NCAA at a crossroads with fall sports

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Nate Lechner and Will McGlynn

 On March 12, the NCAA announced the cancelation of the remaining winter and spring athletic championships amid COVID-19. 

At the start of the shutdown, many schools and athletes were devastated by the loss of championship season. Freshman basketball player Deng Adiang at the University of Vermont called the end of his winter season “heartbreaking.” Adiang and the Vermont freshman team were about to play the conference semifinals before the season ended abruptly. 

With the end of the COVID-19 pandemic unpredictable, so too is a possible date for student-athletes to return to their respective campuses for the start of the fall semester. 

Washington University freshman cross country runner James McCutcheon said, “[We] try to focus on the positives; you’re healthy, you’re safe, all those things… but we don’t know what the situation is going to be in the fall.”

Many athletic programs have lost hundreds of millions of dollars as of now, and those numbers could grow as decisions are made about whether or not students can return to campuses this fall. The fall athletic season, particularly college football, is one of the most profitable seasons for the NCAA and the threat of a lost fall is forming a dark cloud over many universities.

Various cost-cuts have already been made by some schools to try to save money for the future. The University of Cincinnati cut its men’s soccer program. Furman University shut down its men’s lacrosse and baseball teams as well. Athletic Directors have also begun refunding tickets and student fees for the spring semester, as well as implementing hiring freezes, layoffs and pay cuts, even for the most high-profile of coaches, such as Dabo Swinney of Clemson whose annual salary is $9.3 million and Nick Saban of Alabama whose annual salary is $8.85 million.

Penn State football is still going to get to play, they’re going to get their television revenue and all that stuff. A school like Susquehanna University won’t be able to, so I just hope this won’t be a great divide in our athletics.”

— Ann Clifton, Governor Livingston Athletic Director

With all of these issues and uncertainties, athletes and the NCAA alike are itching to get back to competition. Freshman heptathlete at The University of Vermont and WHS alumni Lauren Triarsi said, “I think that’s the biggest moral dilemma, with the whole [quarantine] because no one wants to get sick, but people are losing money and that’s also a huge issue.” Triarsi went on to say that quarantine can only last until economic issues become just as prevalent. Eventually, schools are going to need to bring in money again and life needs to return to normalcy. 

While every university in the country will be affected by the potential loss of a fall season due to COVID-19, the situation could prove to be even worse for powerhouse programs. A recent article from Forbes reports that between $400 million and $1 billion are at stake for the Power Five Conferences (a group of 65 universities that includes the Big10, Big12, PAC12, SEC, and ACC). At an average of more than $78 million in revenue per Power 5 schools, those athletic funds account for more than 60 percent of most of the schools’ annual capital gain.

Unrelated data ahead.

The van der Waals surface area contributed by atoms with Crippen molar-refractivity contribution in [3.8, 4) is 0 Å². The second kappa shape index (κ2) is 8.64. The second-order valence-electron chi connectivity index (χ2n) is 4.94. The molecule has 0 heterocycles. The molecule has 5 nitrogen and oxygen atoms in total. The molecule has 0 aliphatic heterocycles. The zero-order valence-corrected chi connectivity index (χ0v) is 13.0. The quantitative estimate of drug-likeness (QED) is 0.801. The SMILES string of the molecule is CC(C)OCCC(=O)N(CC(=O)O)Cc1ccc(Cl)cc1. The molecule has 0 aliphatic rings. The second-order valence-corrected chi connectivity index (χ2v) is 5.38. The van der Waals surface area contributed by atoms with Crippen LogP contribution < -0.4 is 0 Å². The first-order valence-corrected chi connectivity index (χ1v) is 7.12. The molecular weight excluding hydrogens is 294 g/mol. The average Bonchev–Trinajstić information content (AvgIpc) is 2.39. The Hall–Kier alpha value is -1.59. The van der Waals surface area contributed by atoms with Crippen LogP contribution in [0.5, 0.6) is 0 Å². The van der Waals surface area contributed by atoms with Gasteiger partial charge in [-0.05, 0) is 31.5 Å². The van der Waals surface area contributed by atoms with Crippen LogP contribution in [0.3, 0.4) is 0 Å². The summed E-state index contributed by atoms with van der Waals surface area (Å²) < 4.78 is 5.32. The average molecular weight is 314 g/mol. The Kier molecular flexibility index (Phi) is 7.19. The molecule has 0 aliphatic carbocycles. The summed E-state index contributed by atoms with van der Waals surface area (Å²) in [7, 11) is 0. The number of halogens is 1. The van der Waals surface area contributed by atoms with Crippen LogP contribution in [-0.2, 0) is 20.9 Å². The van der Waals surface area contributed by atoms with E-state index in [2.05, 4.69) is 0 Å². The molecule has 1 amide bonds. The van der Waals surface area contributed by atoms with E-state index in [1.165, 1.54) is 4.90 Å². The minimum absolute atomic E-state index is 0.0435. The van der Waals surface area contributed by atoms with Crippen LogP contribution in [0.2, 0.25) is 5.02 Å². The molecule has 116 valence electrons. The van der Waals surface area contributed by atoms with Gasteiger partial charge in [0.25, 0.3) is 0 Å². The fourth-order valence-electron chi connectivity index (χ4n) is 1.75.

However, mid-major teams might also be in jeopardy if college football is played in a socially distanced capacity. In an interview with Hi’s Eye former Villanova soccer coach and current athletic director at Governor Livingston High School Ann Clifton said, “Penn State football is still going to get to play, they’re going to get their television revenue and all that stuff. A school like Susquehanna University won’t be able to, so I just hope this won’t be a great divide in our athletics.”

The NCAA plans to start bringing athletes back to campus on June 1; however, every school is approaching this a little differently. According to ESPN, the University of Oklahoma is planning to allow football players back on campus July 1 for optional workouts while Clemson University is allowing football and basketball players back on campus as early as June 8.

Former Duke cross country runner and WHS alumni Matt Luppino said, “What’s going on in Durham, North Carolina is very different from what’s going on at Northern Arizona, very different from what’s happening in Oregon, very different from what’s happening in New York City.” 

Every school is different in what they need to do to protect themselves against COVID-19 based on their geographic location. This makes it challenging to compete and for the NCAA to make decisions. Regionally, the nation is simply too different to have a one size fits all reopening plan. Triarsi said, “I know that I’m in one of the states with the highest [COVID-19] infection rates. But Vermont has a much lower infection rate.” 

The implications of COVID-19 on the NCAA could end up being catastrophic for athletes and schools in so many different ways but at this point in time, there is simply too much uncertainty to know for sure. The hope is that fall sports will be in full swing this year, but there are many moving parts that need to be put in place before college sports can resume.